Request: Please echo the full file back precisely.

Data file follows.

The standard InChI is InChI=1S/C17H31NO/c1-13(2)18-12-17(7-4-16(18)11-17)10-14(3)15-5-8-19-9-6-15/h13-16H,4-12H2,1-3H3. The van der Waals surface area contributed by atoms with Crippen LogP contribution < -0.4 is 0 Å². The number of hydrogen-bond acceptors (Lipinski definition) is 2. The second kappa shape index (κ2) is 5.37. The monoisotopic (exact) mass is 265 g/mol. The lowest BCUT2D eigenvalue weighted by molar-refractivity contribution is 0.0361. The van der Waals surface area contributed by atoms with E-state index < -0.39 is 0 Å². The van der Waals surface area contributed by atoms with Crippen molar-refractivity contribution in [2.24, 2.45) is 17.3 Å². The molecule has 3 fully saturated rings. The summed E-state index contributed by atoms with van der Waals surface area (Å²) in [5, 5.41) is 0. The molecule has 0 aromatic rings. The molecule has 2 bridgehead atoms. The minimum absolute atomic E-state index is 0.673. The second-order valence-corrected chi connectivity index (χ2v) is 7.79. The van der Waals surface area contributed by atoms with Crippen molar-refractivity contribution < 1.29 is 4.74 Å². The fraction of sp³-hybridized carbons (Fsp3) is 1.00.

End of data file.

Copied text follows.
The standard InChI is InChI=1S/C17H31NO/c1-13(2)18-12-17(7-4-16(18)11-17)10-14(3)15-5-8-19-9-6-15/h13-16H,4-12H2,1-3H3. The van der Waals surface area contributed by atoms with Crippen LogP contribution < -0.4 is 0 Å². The number of hydrogen-bond acceptors (Lipinski definition) is 2. The second kappa shape index (κ2) is 5.37. The monoisotopic (exact) mass is 265 g/mol. The lowest BCUT2D eigenvalue weighted by molar-refractivity contribution is 0.0361. The van der Waals surface area contributed by atoms with E-state index < -0.39 is 0 Å². The van der Waals surface area contributed by atoms with Crippen molar-refractivity contribution in [2.24, 2.45) is 17.3 Å². The molecule has 3 fully saturated rings. The summed E-state index contributed by atoms with van der Waals surface area (Å²) in [5, 5.41) is 0. The molecule has 0 aromatic rings. The molecule has 2 bridgehead atoms. The minimum absolute atomic E-state index is 0.673. The second-order valence-corrected chi connectivity index (χ2v) is 7.79. The van der Waals surface area contributed by atoms with Crippen molar-refractivity contribution < 1.29 is 4.74 Å². The fraction of sp³-hybridized carbons (Fsp3) is 1.00.